Tenzin, tentatively asked, “Well … are you going to …?”

Rish replied, “When you urge me to jump, you think about the rush that comes from falling. Everyone can imagine that. Everyone has fallen. There is no thrill in falling. Just fear. Always.”

Tenzin was mystified. He had seen Tenzin leap into the sky.

Rish continued. “There is a difference between falling and flying. If I leapt off of this cliff now, I would fall. “No, Tenzin, I am not going to jump right now. The time is not right. There is no reason to jump, so to jump is to presume.”

Tenzin and Rish walked back to the village in silence. Their village, far below them, was at the limits of possible cultivation. Indeed most of the land, except for a narrow strip that closely followed the [Brahmaputra/Tsang-Pao] river, was used for grazing, not cultivation. One hundred [metres] higher up and they were in the clouds. There were copses of small birches and oaks trees at this height; further up where the soil was worse and the climate colder, these gave way to pines, spruces and firs. Along the path the dominant vegetation was a coarse heather, that clung desperately to the mostly exposed rock. The path was lined with clusters of goji berry bushes, whose small purple and white flowers had just begun to bloom.

Although it had been sunny when they left as they returned the air became colder and wetter as a cloud bumped into the mountain side directly in front of them. As a result,  Rish could smell the Mongol horseman before he saw them.

He had encountered a Mongol troop when he was a child (Godan’s invasion in 1240). Although the encounter resulted in many violent deaths, the only thing he could clearly remember about it was the clanking sounds their horses and armor had made. And the smell.

The smell terrified him. The sounds made it worse. He pulled Tenzin onto the ground. They hid behind a large cluster of goji bushes that grew out of white-ish grey soil on a small hill at the edge of their town. The bushes were not particularly thick – Rish could see through them; his hearing was acute.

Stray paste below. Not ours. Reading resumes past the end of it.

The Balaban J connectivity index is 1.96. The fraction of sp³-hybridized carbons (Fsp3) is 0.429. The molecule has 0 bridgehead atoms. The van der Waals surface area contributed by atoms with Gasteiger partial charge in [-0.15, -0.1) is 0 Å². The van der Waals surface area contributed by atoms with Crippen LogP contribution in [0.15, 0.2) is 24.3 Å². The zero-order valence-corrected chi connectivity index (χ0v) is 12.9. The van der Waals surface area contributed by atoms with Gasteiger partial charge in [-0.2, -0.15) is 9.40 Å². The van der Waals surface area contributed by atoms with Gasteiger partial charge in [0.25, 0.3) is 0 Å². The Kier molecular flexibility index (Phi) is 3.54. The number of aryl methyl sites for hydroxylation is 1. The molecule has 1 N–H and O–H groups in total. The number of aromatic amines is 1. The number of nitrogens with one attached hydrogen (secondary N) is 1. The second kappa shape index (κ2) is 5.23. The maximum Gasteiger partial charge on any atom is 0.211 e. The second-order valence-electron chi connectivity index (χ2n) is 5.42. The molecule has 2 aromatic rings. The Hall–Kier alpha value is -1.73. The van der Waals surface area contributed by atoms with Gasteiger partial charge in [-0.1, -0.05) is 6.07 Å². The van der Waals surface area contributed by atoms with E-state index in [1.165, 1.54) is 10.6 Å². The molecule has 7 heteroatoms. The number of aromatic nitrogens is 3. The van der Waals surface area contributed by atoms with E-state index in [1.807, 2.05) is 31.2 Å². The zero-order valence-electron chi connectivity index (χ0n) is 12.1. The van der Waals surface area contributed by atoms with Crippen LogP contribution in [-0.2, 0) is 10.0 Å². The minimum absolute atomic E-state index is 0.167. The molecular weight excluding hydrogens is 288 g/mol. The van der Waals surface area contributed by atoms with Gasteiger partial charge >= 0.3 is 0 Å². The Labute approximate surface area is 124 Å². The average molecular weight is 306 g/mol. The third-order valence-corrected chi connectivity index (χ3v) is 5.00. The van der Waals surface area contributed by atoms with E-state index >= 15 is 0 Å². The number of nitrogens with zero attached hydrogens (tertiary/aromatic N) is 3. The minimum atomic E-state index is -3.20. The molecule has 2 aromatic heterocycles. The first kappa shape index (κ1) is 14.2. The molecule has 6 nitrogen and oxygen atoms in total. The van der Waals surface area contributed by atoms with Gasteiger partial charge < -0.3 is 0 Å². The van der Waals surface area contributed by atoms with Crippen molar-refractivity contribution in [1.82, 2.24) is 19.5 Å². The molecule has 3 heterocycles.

The Mongols were filthy, rough looking and very well armed.  A soldier in red armor stood out.  [Godan again?].

“What is going on?” Tenzin whispered into Rish’s ear.

Before he could answer two soldiers pushed a slave forward. He was a frail man dressed in jute rags, originally from Bengal. That he was alive at all was testament to how healthy he had once been. The man tottered into the dusty square in front of the town gate. People lined the tops of the town walls, but none came outside. Prayer flags hung listlessly in the still air.

The slave spoke clearly but with an accent, “Godan is looking for a person. A twin. Named Rish. Give him up and he will leave you alone. Otherwise he will return with a myangan and destroy this village. “

The village elder spoke up. “He is not here.”

“Then where is he?” A frightened voice hidden in the crowd spoke up.

Godan signaled and the soldiers withdrew short swords and prepared to attack.

Godan shouted, “He is here or he is not here?”

The village Elder stepped forward while everyone else withdrew. He said, “I know who you mean. Rish. The twin of the man who will achieve enlightenment in one …”

“We know the stories Where is the twin?”

The Elder nodded. “He left. That way. Down stream.”

There were two directions. Down stream, along the Tsang Pao to Kolkata. Or via the Indus to Karachi. The Karachi road required crossing a drainage divide. The Mongols could only travel one way. So of course that was the way they went.

Godan nodded and in a moment the Elder was bound and placed in a wagon. The Mongols set off downstream..

Rish pulled X back behind the hillock so they could talk. Rish pulled himself away from Tenzin terror

“Güyük Khan’s has arrived with mangudai.”


[“The son of Ogedei Khan is here with elite troops.”]

“They’re here for you.”

“Yes. Goodbye and be still.”

There is a chase and then Rish leaps, with X.


Three tests to see if he is bewitched or a sorcerer

Most of the Mongol troupe set out on the search for Ki. Guyuk stayed behind to supervise Rish’s interrogation. The first step in the interrogation was to determine if Rish was a demon.  Four sorcerer’s  were produced: three Uighurs who were dressed in a Chinese style, and an astrologer from Jaipur. The astrologer asked him some questions about where he was born and when and then retreated with his charts to a corner.

The Uighurs were visceral shamans: they began with chicken entrails, then quickly moved on to those of a fish. These examinations were cursory. What interested the shamans the most were a large, putrid set of intestines, which were presented grandly in a wooden bucket, which leaked blood over the dirt floor of the animal pen.

It was clear that his life depended on the pronouncements of these men, but Rish was so ill from the smells and from his wounds, that he crawled to a corner, as far away from the shamans  as possible.